Thanks to guest blogger Eve Pearce, who’s written today’s really helpful article about something every language learner has had to deal with at some point – overcoming the fear of actually speaking it. If you have any other top stress-busting tips, we’d love to hear about them in the comments!
Seasoned foreign language teachers will probably tell you that one mark of a successful student in terms of language learning, is ‘openness’, ‘daring’ and sometimes, even ‘cheek’. The more free of self-consciousness and shame a student is, the more likely they are to progress, since one vital part of language learning is using it – having conversation with other speakers, communicating, living the language one is learning.
It is easier said than done for some learners, however, especially those suffering from anxiety. Far from being an exotic condition, anxiety is actually the most common mental condition in the US, the UK and many other countries. The daily stresses and demands of life can invoke our ‘fight or flight’ response, raising our heart and breathing rates and sometimes, even causing debilitating panic attacks.
As a language learner, anxiety may have stopped you in your tracks. It may have made you fear situations and people you do not know well. It can stop you from making many important changes in your life, or from learning a new language and interacting with other students and foreign language speakers. Anxiety can play big tricks on body and mind; excess oxygen levels (produced by breathing too rapidly) can cause muscles to cramp and can cause hyperventilation. Sometimes, the problem is mild but still uncomfortable – for instance, a person may fear having to get up in front of a class and make a speech in another language.
If you are suffering from anxiety, and you feel like it is interfering with your ability to progress as a foreign language learner, try some of the most effective relaxation techniques known to those who have recovered from this condition. Foremost among these techniques is abdominal breathing. It is quite simple – just breathe in a large amount of air through your nose, allowing your abdomen to expand. Keep the breath in for a few seconds then exhale, slowly, through your mouth. Do this various times and you will note that your heart rate drops, even when you are very stressed.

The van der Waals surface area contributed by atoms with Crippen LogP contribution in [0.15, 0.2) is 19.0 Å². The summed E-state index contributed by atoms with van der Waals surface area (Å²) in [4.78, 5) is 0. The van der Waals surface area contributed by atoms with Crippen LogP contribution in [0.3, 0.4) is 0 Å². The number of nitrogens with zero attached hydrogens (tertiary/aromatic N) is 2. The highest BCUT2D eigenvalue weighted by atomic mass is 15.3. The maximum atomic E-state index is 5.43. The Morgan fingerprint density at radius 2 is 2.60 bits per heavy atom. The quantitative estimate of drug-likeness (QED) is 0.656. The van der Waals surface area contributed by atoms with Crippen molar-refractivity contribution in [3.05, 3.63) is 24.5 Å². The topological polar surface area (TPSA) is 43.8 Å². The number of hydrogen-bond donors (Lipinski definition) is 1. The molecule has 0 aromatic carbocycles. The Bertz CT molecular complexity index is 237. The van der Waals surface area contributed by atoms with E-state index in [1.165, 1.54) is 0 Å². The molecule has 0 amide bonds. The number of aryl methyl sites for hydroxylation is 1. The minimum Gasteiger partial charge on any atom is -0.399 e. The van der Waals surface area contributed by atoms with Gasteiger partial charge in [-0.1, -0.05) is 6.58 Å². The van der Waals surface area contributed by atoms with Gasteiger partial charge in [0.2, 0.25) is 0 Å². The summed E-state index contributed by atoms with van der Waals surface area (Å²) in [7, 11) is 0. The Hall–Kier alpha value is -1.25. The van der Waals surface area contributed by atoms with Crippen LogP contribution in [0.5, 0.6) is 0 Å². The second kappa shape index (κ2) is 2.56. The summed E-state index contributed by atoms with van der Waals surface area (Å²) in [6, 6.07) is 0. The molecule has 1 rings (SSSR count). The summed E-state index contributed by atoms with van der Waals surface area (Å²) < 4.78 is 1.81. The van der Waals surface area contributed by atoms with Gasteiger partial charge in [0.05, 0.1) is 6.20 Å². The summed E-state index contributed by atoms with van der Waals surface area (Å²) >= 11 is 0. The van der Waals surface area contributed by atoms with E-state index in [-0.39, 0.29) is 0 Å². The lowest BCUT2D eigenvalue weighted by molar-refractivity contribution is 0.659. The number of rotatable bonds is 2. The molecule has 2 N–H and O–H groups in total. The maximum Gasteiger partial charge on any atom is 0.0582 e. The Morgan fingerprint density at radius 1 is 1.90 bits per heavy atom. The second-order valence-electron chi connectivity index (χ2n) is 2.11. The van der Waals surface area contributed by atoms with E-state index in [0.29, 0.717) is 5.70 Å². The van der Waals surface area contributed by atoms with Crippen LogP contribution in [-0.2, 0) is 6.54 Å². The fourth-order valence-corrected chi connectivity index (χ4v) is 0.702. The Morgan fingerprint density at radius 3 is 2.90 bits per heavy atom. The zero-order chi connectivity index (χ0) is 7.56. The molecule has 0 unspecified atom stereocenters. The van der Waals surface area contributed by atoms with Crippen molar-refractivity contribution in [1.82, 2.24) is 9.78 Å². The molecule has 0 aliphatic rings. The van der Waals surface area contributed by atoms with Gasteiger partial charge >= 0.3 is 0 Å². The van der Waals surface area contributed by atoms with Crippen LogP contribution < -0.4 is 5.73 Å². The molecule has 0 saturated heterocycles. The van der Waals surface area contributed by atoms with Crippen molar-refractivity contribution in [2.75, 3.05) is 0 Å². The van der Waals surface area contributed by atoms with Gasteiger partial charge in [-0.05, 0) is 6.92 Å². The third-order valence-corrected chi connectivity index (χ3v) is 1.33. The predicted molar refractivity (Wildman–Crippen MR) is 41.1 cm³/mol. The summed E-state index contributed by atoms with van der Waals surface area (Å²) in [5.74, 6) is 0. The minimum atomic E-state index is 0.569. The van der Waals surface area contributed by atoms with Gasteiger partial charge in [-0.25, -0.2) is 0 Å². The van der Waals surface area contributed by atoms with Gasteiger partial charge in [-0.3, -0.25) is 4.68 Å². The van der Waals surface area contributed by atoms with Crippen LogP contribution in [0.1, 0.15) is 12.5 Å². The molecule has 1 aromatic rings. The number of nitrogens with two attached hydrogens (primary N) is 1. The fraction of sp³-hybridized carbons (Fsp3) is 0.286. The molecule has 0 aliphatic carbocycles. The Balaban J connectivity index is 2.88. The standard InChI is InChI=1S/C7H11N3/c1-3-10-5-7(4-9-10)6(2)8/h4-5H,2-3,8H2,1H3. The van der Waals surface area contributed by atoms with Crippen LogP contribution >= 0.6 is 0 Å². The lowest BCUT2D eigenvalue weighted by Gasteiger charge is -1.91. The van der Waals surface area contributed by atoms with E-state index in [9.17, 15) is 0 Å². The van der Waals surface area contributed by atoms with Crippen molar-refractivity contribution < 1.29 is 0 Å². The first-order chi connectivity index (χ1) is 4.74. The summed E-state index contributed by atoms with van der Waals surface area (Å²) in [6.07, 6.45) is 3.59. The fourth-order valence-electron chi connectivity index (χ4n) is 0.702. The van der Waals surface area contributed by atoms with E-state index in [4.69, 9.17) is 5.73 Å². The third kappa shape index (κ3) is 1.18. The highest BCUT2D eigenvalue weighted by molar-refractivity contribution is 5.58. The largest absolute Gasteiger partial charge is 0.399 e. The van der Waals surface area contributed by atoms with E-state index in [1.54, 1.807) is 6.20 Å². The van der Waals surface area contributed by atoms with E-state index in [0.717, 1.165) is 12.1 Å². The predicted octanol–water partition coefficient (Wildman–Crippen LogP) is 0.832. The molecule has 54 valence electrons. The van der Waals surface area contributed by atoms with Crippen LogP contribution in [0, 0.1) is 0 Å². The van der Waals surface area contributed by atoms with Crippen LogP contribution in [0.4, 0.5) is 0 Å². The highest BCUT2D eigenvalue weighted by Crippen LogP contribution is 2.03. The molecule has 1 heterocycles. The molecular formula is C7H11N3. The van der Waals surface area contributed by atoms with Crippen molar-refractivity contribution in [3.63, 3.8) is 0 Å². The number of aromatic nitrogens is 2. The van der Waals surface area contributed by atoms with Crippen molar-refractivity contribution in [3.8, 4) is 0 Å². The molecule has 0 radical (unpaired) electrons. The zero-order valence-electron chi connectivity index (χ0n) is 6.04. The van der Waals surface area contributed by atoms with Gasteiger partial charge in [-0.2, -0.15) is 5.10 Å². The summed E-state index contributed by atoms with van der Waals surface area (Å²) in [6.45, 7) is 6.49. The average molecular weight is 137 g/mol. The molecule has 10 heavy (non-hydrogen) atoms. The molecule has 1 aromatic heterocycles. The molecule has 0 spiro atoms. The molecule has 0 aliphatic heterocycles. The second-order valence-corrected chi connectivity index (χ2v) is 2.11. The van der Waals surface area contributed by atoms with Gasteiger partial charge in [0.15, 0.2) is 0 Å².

Yoga is another highly successful technique at quelling anxiety and stress, so much so that it is offered at practically every top rehabilitation centre for addiction and for eating disorders. Yoga is such an excellent way to battle anxiety because it can be practised by people of all fitness levels and ages, it is cheap, and also a proven method of lowering stress hormone (cortisol) levels. It involves a connection between body, mind and spirit. Controlled breathing is also used, and various poses (asanas) are performed.
Sometimes, mindful meditation can be practised during a yoga session, yet meditation is also useful on its own to calm stress. If you have anxiety, you should definitely set aside a few moments during the day to meditate. There are numerous free online meditation sessions lasting minutes, as well as meditation and breathing apps for your phone, which you can follow while you are in the car or on the bus to work or school.
If you try these methods out and you do not improve, or your anxiety is very severe, then expert help may be required. A good therapist will be able to help you in a handful of session, by utilizing techniques such as CBT (Cognitive Behavioral Therapy), which aims to help patients identify stress triggers and find positive ways to channel tension.
If you have an upcoming talk in a foreign language and you are worried about what others will think if your delivery isn’t perfect, remember that most speakers make mistakes and even suffer from nerves before they begin. Language isn’t a competition; it is a progression and it pays to keep in mind that even if the worst possible outcome occurs (e.g. you forget your speech or you feel too nervous to speak), the event is not the be-all, end-all of your language learning experience. There will always be another chance, further down the line, to do that exam or speak before an audience.